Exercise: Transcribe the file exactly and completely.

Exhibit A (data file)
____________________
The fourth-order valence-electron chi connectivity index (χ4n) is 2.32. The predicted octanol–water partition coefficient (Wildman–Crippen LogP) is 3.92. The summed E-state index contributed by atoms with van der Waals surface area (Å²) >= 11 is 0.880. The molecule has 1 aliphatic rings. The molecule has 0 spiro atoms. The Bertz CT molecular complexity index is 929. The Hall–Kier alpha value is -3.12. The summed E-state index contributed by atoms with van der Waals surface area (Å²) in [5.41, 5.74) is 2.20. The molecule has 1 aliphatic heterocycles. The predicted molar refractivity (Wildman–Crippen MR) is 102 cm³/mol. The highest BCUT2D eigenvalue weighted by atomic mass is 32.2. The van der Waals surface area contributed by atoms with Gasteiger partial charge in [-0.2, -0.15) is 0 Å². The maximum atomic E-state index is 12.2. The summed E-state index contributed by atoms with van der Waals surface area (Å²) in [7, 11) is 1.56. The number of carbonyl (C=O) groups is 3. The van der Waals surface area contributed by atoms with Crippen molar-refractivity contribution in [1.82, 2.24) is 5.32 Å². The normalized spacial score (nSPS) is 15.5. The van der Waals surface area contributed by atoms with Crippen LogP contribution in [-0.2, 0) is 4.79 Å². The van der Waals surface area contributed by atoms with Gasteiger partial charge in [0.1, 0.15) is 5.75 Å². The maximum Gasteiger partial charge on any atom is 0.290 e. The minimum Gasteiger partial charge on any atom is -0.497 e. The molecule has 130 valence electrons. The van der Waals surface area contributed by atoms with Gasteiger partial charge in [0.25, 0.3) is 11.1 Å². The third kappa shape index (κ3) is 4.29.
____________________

The fourth-order valence-electron chi connectivity index (χ4n) is 2.32. The predicted octanol–water partition coefficient (Wildman–Crippen LogP) is 3.92. The summed E-state index contributed by atoms with van der Waals surface area (Å²) >= 11 is 0.880. The molecule has 1 aliphatic rings. The molecule has 0 spiro atoms. The Bertz CT molecular complexity index is 929. The Hall–Kier alpha value is -3.12. The summed E-state index contributed by atoms with van der Waals surface area (Å²) in [5.41, 5.74) is 2.20. The molecule has 1 aliphatic heterocycles. The predicted molar refractivity (Wildman–Crippen MR) is 102 cm³/mol. The highest BCUT2D eigenvalue weighted by atomic mass is 32.2. The van der Waals surface area contributed by atoms with Gasteiger partial charge in [-0.2, -0.15) is 0 Å². The maximum atomic E-state index is 12.2. The summed E-state index contributed by atoms with van der Waals surface area (Å²) in [7, 11) is 1.56. The number of carbonyl (C=O) groups is 3. The van der Waals surface area contributed by atoms with Crippen molar-refractivity contribution in [1.82, 2.24) is 5.32 Å². The normalized spacial score (nSPS) is 15.5. The van der Waals surface area contributed by atoms with Crippen LogP contribution in [-0.2, 0) is 4.79 Å². The van der Waals surface area contributed by atoms with Gasteiger partial charge in [0.1, 0.15) is 5.75 Å². The maximum Gasteiger partial charge on any atom is 0.290 e. The minimum Gasteiger partial charge on any atom is -0.497 e. The molecule has 130 valence electrons. The van der Waals surface area contributed by atoms with Gasteiger partial charge in [0.25, 0.3) is 11.1 Å². The third kappa shape index (κ3) is 4.29.